Since the COVID-19 pandemic, we have observed how global healthcare systems have transformed to meet the needs of caring for infectious diseases, especially acute respiratory illnesses. With the immense focus on the COVID-19 pandemic since 2020, we have seen how massive infection control policies, and the shutdown of global travel, have caused a drastic drop in the incidence of all other respiratory viruses in Singapore [4]. In our hospital, we have enhanced the protocols for patients presenting with acute respiratory infections in view of the COVID-19 pandemic, with the focus on early diagnosing COVID-19 infection. Healthcare personnel are well trained on COVID-19 infections, while the infectious diseases that were previously a global concern have lost much of its focus, such as MERS-COV, and measles. In addition, with only 3 reported cases of measles infections in Singapore in 2022, it is a disease that most healthcare practitioners in Singapore have never treated [1]. Therefore, it is understandable that measles infections are not a top differential diagnosis for the majority of febrile exanthems and respiratory illnesses in Singapore, and are easily mistaken for more common diseases such as acute dengue fever.

In measles infections, the “three Cs” include presenting with a prodrome of high fever with a cough, coryza, and conjunctivitis. The measles prodrome usually presents 3 to 4 days prior to the rash. Koplik’s spots may also appear on the buccal mucosa towards the end of the prodromal phase, followed by the appearance of a blanching maculopapular rash, that often starts from the head, before spreading to the trunk and lower extremities. The measles rash then fades starting from the head, to the trunk and then lastly, from the lower extremities. The average incubation period lasts 10 to 12 days with the onset of the rash on day 14 post-exposure. Once diagnosed, the treatment for measles is supportive, there is no specific anti-viral therapy [5]. Endemic to Singapore, acute dengue fever is a differential diagnosis for measles infection that has a much higher prevalence in Singapore [6]. Dengue in pregnancy is also characterized by fever, vomiting, generalized rash and body aches [7]. Laboratory tests are required to differentiate the 2 diseases, as both dengue and measles have overlapping clinical features. A high index of suspicion for measles is required for all patients presenting with a febrile exanthem, especially from travellers from countries facing measles outbreaks.

It is known that measles infection in pregnancy increases the risk of complications, and can lead to adverse pregnancy outcomes [8-11]. Pregnant women infected with measles are more likely to develop pneumonia, and have increased mortality compared to non-pregnant women. Adverse pregnancy outcomes include pregnancy loss, preterm birth and low birth weight, while the risk of congenital defects do not appear to be increased [8]. Unfortunately, even with an earlier diagnosis, it would have unlikely altered the course of events in our patient, since to date anti-viral or curative treatments do not exist for measles infections. Contact tracing is extremely important, to reduce the risk of transmission to vulnerable communities. Measles has a 90% infection rate, and despite previous vaccination, exposed individuals including healthcare workers remain at risk of infection [12,13].  Post infection, it is still important to discuss MMR vaccinations. Our patient remained at risk of rubella infection, another virus associated with poor pregnancy outcomes. It was most unfortunate that the patient contracted measles during pregnancy, leading to an unfortunate pregnancy loss. We are fortunate to have isolated her upon presentation, reducing the risk of a catastrophic outbreak in a maternal hospital. Measles remains an important differential diagnosis for all viral exanthems presenting during pregnancy, and it can result in adverse outcomes. A careful travel history should be patiently elicited, especially for travellers from high-risk regions.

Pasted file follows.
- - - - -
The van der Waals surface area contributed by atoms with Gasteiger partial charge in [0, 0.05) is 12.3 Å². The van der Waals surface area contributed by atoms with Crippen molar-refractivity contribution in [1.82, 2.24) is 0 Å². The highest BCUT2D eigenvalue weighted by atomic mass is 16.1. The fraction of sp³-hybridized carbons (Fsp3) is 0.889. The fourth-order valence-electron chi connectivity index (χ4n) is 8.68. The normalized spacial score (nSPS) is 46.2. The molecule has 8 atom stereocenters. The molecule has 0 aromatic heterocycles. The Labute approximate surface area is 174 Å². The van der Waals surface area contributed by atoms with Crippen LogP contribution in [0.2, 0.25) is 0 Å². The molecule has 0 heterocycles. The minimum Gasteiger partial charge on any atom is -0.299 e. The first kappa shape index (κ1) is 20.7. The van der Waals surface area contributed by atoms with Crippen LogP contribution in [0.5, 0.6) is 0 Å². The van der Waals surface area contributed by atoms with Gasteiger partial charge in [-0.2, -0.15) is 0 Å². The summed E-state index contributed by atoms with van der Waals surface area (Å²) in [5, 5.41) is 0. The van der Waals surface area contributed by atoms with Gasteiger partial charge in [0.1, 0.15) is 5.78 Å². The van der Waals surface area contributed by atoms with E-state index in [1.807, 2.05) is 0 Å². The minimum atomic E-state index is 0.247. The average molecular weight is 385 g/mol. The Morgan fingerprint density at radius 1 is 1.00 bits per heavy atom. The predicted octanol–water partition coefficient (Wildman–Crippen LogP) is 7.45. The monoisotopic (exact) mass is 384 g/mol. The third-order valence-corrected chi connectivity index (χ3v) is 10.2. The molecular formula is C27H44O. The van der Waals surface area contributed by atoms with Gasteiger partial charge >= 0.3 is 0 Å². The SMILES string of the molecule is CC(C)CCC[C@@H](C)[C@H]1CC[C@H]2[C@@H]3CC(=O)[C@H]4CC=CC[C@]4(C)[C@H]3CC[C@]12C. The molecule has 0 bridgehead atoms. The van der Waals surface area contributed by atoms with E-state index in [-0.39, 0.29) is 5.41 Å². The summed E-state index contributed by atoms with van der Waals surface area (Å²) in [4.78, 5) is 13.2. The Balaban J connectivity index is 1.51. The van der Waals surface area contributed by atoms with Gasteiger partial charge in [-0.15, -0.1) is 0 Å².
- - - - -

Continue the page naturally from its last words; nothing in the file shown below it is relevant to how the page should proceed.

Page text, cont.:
None to declare

Financial Disclosure or Funding


Conflict of interest

Author declares having no conflict of interest.

Informed consent

Informed consent was obtained from the patient for the publication of this case report.

Author contributions

The author confirms sole responsibility for the following: Collection of the information of the case and preparation of the document.


  1. Communicable Diseases Division, Ministry of Health Singapore. Weekly Infectious Disease Bulletin Epidemiological Week 52 (25-31 Dec 22). Available at (Published 5 Jan 23, Date Accessed: 6 Jun 23).
  2. Patel M, Lee AD, Redd SB, et al. Increase in Measles Cases – United States, January 1-April 26, 2019. MMWR Morb Mortal Wkly Rep. 2019;68(17):402-404.
  3. Centers for Disease Control and Prevention. Global Measles Outbreaks. Available at (Date Published 23 Nov 22, Date Accessed: 6 Jun 2023).
  4. Wan WY, Thoon KC, Loo LH, et al. Trends in Respiratory Virus Infections During the COVID-19 Pandemic in Singapore, 2020. JAMA Netw Open. 2021;4(6):e2115973.
  5. McLean HQ, Fiebelkorn AP, Temte JL, et al. Centers for Disease Control and Prevention. Prevention of measles, rubella, congenital rubella syndrome, and mumps, 2013: summary recommendations of the Advisory Committee on Immunization Practices (ACIP). MMWR Recomm Rep. 2013;62(RR-04):1-34.
  6. Lee KS, Lai YL, Lo S, et al. Dengue virus surveillance for early warning, Singapore. Emerg Infect Dis. 2010;16(5):847-849.
  7. Mulik V, Dad N, Buhmaid S. Dengue in pregnancy: Review article. Eur J Obstet Gynecol Reprod Biol. 2021;261:205-210.
  8. Ogbuanu IU, Zeko S, Chu SY, et al. Maternal, fetal, and neonatal outcomes associated with measles during pregnancy: Namibia, 2009-2010. Clin Infect Dis. 2014;58(8):1086-1092.
  9. Rasmussen SA, Jamieson DJ. What Obstetric Health Care Providers Need to Know About Measles and Pregnancy. Obstet Gynecol. 2015;126(1):163-170.
  10. Bansal J, Hameed A. Measles in pregnancy. BMJ Case Rep. 2019;12(5):e228781.
  11. Shperling RB, Yogev Y. Adverse outcomes of measles infection during pregnancy and in the perinatal period. J Matern Fetal Neonatal Med. 2022;35(8):1586-1591.
  12. European Centre for Disease Prevention and Control. Factsheet About Measles. Available at (Date Accessed: 6 Jun 23).
  13. Ammari LK, Bell LM, Hodinka RL. Secondary measles vaccine failure in healthcare workers exposed to infected patients. Infect Control Hosp Epidemiol. 1993;14(2):81-86.

Keywords: , , , ,

Citation: Lee J., An unfortunate case of measles infection in pregnancy mistaken for dengue fever, EGO European Gynecology and Obstetrics (2024); 2024/01:037-039 doi: 10.53260/EGO.246019

Published: April 26, 2024

ISSUE 2024/01